The Divas Revolution is Doomed to Fail

Divas Revolution
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After many years away from the predetermined sport, I decided to start watching WWE again following a hangover that bordered on biblical. I found myself immediately sucked in, thanks in no small part to the captivating Shield vs Wyatt Family angle going on at the time.

With the much-delayed release of the WWE Network in the UK, I took it upon myself to take a look back at some of the best feuds and matches I might have missed over the past ten or so years. The Summer of Punk, Taker vs Michaels, Michaels vs Jericho…the list goes on and on.

Trawling through pay-per-views from the past decade, something became apparent: the women’s wrestling division was only ever an afterthought. A match to fill a few minutes, bring the crowd back down to earth and a good excuse to go for a toilet break. Not only were these matches short, but they were also poorly executed, highlighting WWE’s propensity to hire models and worry about the wrestling later.

So, when the Divas Revolution angle was revealed by Stephanie McMahon in the most ego-rubbing Raw segment ever, I was instantly cynical.

The wrestlers who would be promoted to the main roster had all taken part in a scintillating Fatal Four-Way on NXT just a few months prior, stealing the spotlight from the male performers in the process. They were given the chance to show what they could do and neither Sasha Banks, Charlotte, Becky Lynch or Bayley (who is now NXT Women’s champion and still on that roster) disappointed, winning themselves plenty of fans in the process.

As soon as they left NXT and made the step up to the main roster however, they stopped being female wrestlers and became Divas.

Whichever way you paint it, a diva is someone that is hard to work with and materialistic with little substance to them as a person. For the world’s largest wrestling organisation to classify their whole women’s division as such, the distance between athlete and entertainer grew wider.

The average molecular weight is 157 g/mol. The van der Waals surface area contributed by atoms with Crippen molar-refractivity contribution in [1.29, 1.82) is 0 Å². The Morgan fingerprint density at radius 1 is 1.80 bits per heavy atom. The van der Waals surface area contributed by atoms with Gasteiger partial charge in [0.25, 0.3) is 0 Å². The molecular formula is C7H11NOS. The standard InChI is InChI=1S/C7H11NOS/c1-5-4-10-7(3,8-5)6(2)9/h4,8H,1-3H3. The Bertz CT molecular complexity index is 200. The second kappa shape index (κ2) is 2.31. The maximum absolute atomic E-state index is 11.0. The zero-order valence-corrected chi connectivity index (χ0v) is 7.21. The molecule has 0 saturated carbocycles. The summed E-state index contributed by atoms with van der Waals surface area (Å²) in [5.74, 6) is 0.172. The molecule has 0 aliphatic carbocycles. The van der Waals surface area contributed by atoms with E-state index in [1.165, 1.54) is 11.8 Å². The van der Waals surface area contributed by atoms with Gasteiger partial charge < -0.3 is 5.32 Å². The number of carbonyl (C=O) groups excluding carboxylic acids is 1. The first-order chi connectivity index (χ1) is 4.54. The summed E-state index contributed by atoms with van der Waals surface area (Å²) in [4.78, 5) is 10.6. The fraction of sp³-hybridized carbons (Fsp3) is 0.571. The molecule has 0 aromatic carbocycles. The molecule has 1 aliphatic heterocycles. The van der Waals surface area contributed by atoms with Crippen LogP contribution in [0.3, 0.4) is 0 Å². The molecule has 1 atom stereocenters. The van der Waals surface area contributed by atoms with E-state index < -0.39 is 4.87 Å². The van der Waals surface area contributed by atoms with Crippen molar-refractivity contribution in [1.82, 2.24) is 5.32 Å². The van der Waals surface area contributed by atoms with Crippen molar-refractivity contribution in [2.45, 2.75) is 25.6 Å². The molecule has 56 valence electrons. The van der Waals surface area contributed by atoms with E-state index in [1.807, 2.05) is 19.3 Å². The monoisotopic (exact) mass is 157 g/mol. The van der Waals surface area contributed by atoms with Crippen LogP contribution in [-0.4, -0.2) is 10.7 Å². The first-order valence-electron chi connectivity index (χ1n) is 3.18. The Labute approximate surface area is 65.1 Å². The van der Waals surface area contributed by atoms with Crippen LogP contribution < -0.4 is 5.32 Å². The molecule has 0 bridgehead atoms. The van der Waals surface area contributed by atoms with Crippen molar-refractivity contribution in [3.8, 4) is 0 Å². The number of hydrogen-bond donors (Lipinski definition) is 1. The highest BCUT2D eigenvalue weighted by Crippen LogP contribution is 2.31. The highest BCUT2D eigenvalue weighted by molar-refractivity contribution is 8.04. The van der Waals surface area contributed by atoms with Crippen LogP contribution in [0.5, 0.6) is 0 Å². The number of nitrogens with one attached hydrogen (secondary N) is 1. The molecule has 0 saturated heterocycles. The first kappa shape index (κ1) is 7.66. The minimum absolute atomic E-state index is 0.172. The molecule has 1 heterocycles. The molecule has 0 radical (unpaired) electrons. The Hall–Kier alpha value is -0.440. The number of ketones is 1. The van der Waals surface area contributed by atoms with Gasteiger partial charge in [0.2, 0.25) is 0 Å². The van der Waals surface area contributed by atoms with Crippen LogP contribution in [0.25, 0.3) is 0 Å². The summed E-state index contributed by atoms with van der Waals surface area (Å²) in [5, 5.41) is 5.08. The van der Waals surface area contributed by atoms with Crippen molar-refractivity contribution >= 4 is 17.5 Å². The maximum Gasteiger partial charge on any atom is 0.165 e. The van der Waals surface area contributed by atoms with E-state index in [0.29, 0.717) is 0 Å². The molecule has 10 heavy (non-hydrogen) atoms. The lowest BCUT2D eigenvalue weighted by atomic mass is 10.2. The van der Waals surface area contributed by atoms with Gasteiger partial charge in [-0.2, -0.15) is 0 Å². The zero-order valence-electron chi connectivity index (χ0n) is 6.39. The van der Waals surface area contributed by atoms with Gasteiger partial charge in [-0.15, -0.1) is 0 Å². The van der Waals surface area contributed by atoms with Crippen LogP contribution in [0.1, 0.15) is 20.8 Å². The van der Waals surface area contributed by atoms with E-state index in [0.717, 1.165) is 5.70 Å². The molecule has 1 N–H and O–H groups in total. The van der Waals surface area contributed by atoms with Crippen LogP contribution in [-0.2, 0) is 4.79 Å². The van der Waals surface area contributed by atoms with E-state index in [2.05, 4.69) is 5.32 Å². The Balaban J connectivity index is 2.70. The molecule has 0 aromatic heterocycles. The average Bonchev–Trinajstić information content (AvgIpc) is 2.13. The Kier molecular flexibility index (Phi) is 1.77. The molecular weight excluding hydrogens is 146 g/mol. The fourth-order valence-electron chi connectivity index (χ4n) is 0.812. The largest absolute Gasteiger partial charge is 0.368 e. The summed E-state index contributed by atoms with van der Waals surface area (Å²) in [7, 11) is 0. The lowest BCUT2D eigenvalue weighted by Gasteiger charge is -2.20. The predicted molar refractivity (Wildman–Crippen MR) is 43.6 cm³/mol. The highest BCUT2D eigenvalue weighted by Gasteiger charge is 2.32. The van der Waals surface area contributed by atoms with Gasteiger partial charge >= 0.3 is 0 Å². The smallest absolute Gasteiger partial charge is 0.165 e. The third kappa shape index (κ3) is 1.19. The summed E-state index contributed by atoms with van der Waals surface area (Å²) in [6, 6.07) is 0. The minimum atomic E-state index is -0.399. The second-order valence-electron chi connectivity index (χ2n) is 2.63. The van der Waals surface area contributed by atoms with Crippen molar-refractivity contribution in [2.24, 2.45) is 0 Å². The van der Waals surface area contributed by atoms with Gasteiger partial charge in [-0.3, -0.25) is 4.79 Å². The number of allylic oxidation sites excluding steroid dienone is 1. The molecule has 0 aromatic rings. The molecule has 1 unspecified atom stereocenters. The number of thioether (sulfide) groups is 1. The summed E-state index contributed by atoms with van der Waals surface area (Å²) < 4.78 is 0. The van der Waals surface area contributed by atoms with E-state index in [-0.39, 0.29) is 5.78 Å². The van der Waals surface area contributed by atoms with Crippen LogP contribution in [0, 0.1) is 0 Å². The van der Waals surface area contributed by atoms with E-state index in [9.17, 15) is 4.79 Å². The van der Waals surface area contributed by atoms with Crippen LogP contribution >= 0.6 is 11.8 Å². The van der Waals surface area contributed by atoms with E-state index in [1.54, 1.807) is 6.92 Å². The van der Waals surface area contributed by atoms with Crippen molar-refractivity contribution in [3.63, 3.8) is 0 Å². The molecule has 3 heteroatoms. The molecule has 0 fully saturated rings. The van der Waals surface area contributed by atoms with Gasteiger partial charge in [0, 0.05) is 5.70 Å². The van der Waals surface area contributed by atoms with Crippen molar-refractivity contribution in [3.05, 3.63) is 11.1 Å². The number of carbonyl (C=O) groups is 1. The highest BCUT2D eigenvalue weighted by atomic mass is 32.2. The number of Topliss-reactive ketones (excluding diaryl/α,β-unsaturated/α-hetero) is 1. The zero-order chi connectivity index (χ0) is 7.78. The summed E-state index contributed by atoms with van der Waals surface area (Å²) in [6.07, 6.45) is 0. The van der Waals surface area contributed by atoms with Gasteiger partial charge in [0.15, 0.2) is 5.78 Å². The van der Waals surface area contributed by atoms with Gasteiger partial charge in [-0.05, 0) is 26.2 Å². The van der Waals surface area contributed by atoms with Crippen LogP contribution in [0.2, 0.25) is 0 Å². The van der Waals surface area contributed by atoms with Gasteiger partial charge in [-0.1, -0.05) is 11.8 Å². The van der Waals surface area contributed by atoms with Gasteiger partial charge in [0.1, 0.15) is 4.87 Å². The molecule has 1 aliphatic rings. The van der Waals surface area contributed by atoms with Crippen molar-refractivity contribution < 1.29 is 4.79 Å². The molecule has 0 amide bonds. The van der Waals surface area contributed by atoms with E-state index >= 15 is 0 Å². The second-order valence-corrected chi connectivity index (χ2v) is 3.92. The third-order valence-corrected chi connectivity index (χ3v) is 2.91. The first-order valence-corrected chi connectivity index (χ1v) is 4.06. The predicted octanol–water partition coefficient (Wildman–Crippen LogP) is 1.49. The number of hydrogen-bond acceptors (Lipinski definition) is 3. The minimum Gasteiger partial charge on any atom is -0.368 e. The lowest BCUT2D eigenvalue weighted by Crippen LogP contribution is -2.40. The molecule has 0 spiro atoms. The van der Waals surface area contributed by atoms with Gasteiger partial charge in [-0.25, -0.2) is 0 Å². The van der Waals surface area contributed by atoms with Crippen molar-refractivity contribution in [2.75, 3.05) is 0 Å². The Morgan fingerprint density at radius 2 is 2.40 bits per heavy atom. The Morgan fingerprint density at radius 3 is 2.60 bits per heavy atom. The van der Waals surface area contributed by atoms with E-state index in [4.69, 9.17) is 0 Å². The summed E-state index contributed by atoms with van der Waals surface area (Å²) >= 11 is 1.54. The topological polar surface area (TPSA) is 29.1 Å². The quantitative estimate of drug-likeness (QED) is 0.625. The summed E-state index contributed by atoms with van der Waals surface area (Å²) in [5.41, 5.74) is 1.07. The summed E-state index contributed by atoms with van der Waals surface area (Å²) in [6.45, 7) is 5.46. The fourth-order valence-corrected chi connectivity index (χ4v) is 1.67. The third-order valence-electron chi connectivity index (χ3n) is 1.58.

Rather than empowering or championing the division, WWE have instead cast the majority of their talent as jealous, squabbling women who care more about looking good than performing in the ring. The likes of Eva Marie and Rosa Mendes are two perfect examples of this and belong on Total Divas, not the squared circle. Whenever they do decide to awkwardly bumble around the ring, it’s usually just as a cross-promotion to big up one of the “storylines” on the “reality” show.

Early signs were good for the Divas Revolution: the fans were certainly into it and the graduates made an impact in the ring almost immediately. Following a hugely disappointing Summerslam event however, it looks like WWE has fallen back into old habits.

What was once a group of ringsmart individuals who weren’t there to simply fill up a cast have now been given shorter matches, less screen time and promos that just make them sound like, well, divas. At the first signs of trouble after the crowd was less than keen on the weak team angle they were working, the writing team has panicked and reverted to type with their women’s wrestlers.

What doesn’t help is the pressure put on these rising stars by the company – every five minutes we are reminded that they are the future, that we should be supporting them. The modern wrestling fan is savvy; we don’t just get behind who we’re told to. Just look at Daniel Bryan. He was never meant to be an A+ player, but with enough ring talent and hard work, the fans saw him for the phenomenal wrestler he was and not just another walking storyline. They need to let the women tell their stories in the ring.


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WWE has made decent progress with the depiction of their female employees over recent years (bra and panties matches, anyone?), but they seem too scared to follow the lead of NXT and out them on a pedestal side-by-side with the men, for the time being anyway.

It’s a wrestling dynasty, one built on the success of your Hulk Hogans, Stone Colds and Bruno Sammartinos. The time may one day come when your Charlottes and Paiges are held in the same esteem, but until they are willing to take risks, people aren’t going to piss themselves to watch WWE’s Divas anytime soon.

The first step? Stop calling them Divas.

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